Here is what I came up with using my basic understanding of algebra.

The angles for segments are taken from the outside edge rather than from the centre for good reason but they are related to the angle from the centre of a circle.

Without boring you with the maths this what I came up with

X is the number of segments

assume the angle of the segment is Y

Y=90-(180/X)

eg. the angle for a 16 segment circle is as follows.

Y=90-(180/16)
=90-11.25
=78.75 degrees

For 12 segments

Y=90-(180/12)
=90-15
=75 degrees

If i’m wrong please let me know.

-- Grumpy - "Always look on the bright side of life"- Monty Python

## 8 comments so far

Jim Jakosh

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19567 posts in 2915 days

#1 posted 12-14-2015 11:50 AM

G’day,Tony.

Here is the way I figure them out:

There are 360 degrees in a circle so if you divide 360 by the number of segments, you’ll get the degree of each segment. Like for 16, it would be 360/16=22.5 degrees. For 12 it would be 360/12=30 and for 6 it would be 360/6 =60. That is the included angle of the segment.

Cheers, Jim

-- Jim Jakosh.....Practical Wood Products...........Learn something new every day!! Variety is the Spice of Life!!

doubleDD

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6731 posts in 1852 days

#2 posted 12-14-2015 02:57 PM

There is more than one way to skin a cat. Thanks for posting.

-- Dave, Downers Grove, Il. -------- When you run out of ideas, start building your dreams.

bbain32

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23 posts in 985 days

#3 posted 12-14-2015 06:49 PM

Something certainly is not right here. The angles you are calculating do not make any sense to me. Are you calculating the angles for segments to make a circle or some other shape? Like Jim Jakosh pointed out above, to find out the angle you simply divide 360 by the number of segments to get the angle to make a circle.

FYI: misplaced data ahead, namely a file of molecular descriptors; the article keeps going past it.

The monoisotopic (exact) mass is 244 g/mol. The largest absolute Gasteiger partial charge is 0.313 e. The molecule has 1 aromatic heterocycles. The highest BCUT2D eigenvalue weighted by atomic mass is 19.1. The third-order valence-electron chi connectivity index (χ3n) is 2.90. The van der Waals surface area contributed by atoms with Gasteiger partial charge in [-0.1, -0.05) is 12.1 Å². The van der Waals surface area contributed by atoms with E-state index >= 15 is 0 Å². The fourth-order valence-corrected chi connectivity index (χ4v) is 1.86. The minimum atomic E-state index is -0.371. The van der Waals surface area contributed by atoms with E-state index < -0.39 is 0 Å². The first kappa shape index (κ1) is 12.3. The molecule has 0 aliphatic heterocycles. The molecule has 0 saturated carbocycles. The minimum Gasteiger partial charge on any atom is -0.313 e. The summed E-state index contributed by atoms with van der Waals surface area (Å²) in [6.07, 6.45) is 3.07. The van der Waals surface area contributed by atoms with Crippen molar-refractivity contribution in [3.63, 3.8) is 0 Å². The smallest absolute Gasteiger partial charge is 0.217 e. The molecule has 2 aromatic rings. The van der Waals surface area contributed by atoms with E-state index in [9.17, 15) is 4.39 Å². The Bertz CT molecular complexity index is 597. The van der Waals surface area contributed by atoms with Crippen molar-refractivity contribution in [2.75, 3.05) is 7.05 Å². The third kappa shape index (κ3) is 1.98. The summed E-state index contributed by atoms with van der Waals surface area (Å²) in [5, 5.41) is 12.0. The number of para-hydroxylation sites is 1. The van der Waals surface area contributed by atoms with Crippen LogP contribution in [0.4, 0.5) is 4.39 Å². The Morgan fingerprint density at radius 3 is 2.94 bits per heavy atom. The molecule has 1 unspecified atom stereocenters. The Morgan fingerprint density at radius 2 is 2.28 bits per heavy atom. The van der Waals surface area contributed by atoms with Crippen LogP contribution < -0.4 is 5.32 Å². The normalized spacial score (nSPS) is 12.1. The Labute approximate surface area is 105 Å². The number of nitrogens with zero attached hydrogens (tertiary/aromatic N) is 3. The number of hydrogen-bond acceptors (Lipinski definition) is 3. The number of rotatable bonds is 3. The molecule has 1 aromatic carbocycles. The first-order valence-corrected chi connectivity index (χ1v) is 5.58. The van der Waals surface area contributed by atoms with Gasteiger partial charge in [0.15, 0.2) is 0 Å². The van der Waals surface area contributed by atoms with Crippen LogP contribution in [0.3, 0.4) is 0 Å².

Karson

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35087 posts in 4210 days

#4 posted 12-14-2015 08:34 PM

Grumpy you used 180 in your formula are you figuring 16 segments in half a circle?

-- I've been blessed with a father who liked to tinker in wood, and a wife who lets me tinker in wood. Southern Delaware soon moving to Virginia karsonwm@gmail.com †

Karson

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35087 posts in 4210 days

#5 posted 12-14-2015 08:37 PM

Grumpy you used 90 degrees in your formula so I’m assuming that you are using a cross cut sled to cut your segment. The crosscut would be 90 degrees to the blade. so 90 minus 22.5 would be 67.5 deg.

-- I've been blessed with a father who liked to tinker in wood, and a wife who lets me tinker in wood. Southern Delaware soon moving to Virginia karsonwm@gmail.com †

Grumpy

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23082 posts in 3660 days

#6 posted 12-14-2015 11:21 PM

I don’t wan’t to open up a hornets nest here but I think some of you are thinking from the centre of the circle out not from the outside in which is important when using a tablesaw sled as Karson hints at.

Have a look at Sam Shakorie’s blog. Sam is an expert at segmenting.

I have just made the formula a bit easier to follow

http://lumberjocks.com/sydney/blog/25118

Also Jerry Bennett’s youtube tutorials like this one;

https://www.youtube.com/watch?v=6Yl-qDN1HtI

-- Grumpy - "Always look on the bright side of life"- Monty Python

bbain32

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23 posts in 985 days

#7 posted 12-15-2015 01:58 PM

I understand what you are talking about now, and your numbers do make sense, but you did not do a very good job explaining it.

A simple diagram would have helped a lot, or the explanation your calculations are for what angle to set your saw blade (or miter gauge/sled)at to make the cuts to get the proper angles for x number of segments. As well, it doesn’t matter if you are thinking from the inside or the outside of the circle when calculating the angles, as math does not lie.

Grumpy

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23082 posts in 3660 days

#8 posted 12-15-2015 09:16 PM

bbain32, it’s fairly simple maths. This has nothing to do with tilting the blade. That’s a more complex issue.

-- Grumpy - "Always look on the bright side of life"- Monty Python

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